Violence escalated in Abyei throughout May, culminating in an attack by southern forces on a northern (SAF) convoy escorted by UNMIS on 19 May. Khartoum retaliated and seized Abyei on 21 May. On 24 May Sudanese President Omar Al-Bashir indicated it has no intention of withdrawing and ordered SAF to respond to SPLA provocations “anywhere”.
Tensions in Abyei began rising before the referendum in January when it became clear that Khartoum did not intend to honour the CPA obligations to hold a separate referendum there (due to differences between the CPA parties over who was eligible to vote). (Khartoum had previously rejected the outcome of the CPA mandated arbitration on Abyei’s boundaries which found largely against the North.) The number of southern Sudanese police deployed to Abyei was increased to over 5,000, and the SAF and SPLA both built up their presence in the area. The Kadugli agreement signed in January was an attempt to reduce tensions. The south committed to withdraw its additional police and security would be taken over by Joint Integrated Units (JIUs) composed of troops from both the SAF and the SPLA.
On 1 May fighting flared between southern police and SAF from a JIU, resulting in at least 14 deaths. The UN and international partners were able to diffuse the situation and avoid an immediate escalation. But clashes intensified following a statement from Bashir that Abyei would remain part of the north and Sudan would wage war if the south attempted to annex Abyei (this followed the release of the draft interim constitution of South Sudan, which included Abyei in its territory). On 6 May the Secretary-General called upon both parties to stop unilaterally claiming ownership of the Abyei area.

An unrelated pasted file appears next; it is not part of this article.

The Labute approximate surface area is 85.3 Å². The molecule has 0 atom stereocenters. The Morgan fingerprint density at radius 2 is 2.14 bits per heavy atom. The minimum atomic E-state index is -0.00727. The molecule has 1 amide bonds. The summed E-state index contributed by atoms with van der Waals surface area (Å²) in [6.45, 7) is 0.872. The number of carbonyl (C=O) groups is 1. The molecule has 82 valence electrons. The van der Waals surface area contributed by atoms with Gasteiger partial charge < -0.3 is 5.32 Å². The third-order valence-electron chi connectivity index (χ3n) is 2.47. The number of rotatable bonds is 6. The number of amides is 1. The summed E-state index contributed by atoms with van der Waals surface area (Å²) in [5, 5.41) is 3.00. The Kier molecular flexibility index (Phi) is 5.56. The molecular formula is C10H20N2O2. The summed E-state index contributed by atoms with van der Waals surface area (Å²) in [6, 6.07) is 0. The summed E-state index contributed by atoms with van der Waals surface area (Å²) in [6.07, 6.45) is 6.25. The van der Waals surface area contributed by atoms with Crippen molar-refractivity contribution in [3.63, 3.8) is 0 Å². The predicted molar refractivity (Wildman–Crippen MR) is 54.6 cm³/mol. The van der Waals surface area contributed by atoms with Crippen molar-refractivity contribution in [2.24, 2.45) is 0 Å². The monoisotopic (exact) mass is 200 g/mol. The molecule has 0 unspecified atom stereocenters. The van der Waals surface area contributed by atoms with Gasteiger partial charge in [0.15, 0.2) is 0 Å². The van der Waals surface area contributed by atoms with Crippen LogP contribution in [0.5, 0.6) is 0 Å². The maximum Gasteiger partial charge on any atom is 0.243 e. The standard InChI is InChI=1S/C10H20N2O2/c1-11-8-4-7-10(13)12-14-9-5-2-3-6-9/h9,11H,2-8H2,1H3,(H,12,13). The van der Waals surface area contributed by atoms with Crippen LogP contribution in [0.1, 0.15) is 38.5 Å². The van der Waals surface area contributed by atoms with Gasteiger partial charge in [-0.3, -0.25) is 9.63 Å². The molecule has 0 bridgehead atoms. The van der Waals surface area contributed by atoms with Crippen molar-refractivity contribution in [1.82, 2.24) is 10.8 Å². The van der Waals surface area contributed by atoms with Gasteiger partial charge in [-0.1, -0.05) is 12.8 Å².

On 8 May the parties agreed on a timetable to implement the Kadugli agreement, with all “unauthorised” forces to be withdrawn from Abyei by 17 May and with each side providing an equal number of military personnel for the JIUs. The UN was to monitor the withdrawal and deployment process.
On 10 May, four UNMIS peacekeepers were shot and injured by unknown armed elements in Abyei.
The Council issued a press statement on 11 May expressing its deep concern regarding the situation in Abyei and welcoming the commitments from the leaders of both sides that neither shall include an unconditional claim on Abyei in its draft constitution. The statement also condemned the introduction, by both parties, of armed forces into Abyei in violation of the CPA, as well as the 10 May shooting of the peacekeepers.
On 19 May, UNMIS personnel were escorting 200 SAF members into the Abyei area to take up their deployment under the Kadugli agreement when they came under attack by southern forces. According to Khartoum, the attack resulted in the death of at least 22 SAF personnel. The UN called this a criminal attack against the UN and a breach of the CPA. The president of Southern Sudan, Salva Kiir, met Security Council members in Juba on 23 May. He apparently apologised and blamed the 19 May attack on the irresponsible actions of an individual.